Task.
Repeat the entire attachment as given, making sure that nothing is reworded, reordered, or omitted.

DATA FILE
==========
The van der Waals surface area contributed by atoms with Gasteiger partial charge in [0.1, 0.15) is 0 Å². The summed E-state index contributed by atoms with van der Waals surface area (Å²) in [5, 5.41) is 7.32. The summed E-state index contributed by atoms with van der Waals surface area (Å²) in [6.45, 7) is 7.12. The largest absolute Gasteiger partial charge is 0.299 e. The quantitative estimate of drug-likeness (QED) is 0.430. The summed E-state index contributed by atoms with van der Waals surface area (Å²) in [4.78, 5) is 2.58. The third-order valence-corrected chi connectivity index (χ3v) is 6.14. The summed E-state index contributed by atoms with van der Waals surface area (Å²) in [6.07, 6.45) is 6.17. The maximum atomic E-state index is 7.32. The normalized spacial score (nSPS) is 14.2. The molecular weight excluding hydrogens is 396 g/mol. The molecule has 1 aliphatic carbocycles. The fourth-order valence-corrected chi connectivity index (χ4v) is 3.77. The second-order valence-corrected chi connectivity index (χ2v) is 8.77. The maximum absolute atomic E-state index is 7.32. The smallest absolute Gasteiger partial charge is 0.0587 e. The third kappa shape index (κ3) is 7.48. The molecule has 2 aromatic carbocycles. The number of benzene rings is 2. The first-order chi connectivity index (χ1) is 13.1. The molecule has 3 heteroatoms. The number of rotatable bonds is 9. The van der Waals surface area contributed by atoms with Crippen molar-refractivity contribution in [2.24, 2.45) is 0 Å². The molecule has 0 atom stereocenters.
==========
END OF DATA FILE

The van der Waals surface area contributed by atoms with Gasteiger partial charge in [0.1, 0.15) is 0 Å². The summed E-state index contributed by atoms with van der Waals surface area (Å²) in [5, 5.41) is 7.32. The summed E-state index contributed by atoms with van der Waals surface area (Å²) in [6.45, 7) is 7.12. The largest absolute Gasteiger partial charge is 0.299 e. The quantitative estimate of drug-likeness (QED) is 0.430. The summed E-state index contributed by atoms with van der Waals surface area (Å²) in [4.78, 5) is 2.58. The third-order valence-corrected chi connectivity index (χ3v) is 6.14. The summed E-state index contributed by atoms with van der Waals surface area (Å²) in [6.07, 6.45) is 6.17. The maximum atomic E-state index is 7.32. The normalized spacial score (nSPS) is 14.2. The molecular weight excluding hydrogens is 396 g/mol. The molecule has 1 aliphatic carbocycles. The fourth-order valence-corrected chi connectivity index (χ4v) is 3.77. The second-order valence-corrected chi connectivity index (χ2v) is 8.77. The maximum absolute atomic E-state index is 7.32. The smallest absolute Gasteiger partial charge is 0.0587 e. The third kappa shape index (κ3) is 7.48. The molecule has 2 aromatic carbocycles. The number of benzene rings is 2. The first-order chi connectivity index (χ1) is 13.1. The molecule has 3 heteroatoms. The number of rotatable bonds is 9. The van der Waals surface area contributed by atoms with Crippen molar-refractivity contribution in [2.24, 2.45) is 0 Å². The molecule has 0 atom stereocenters.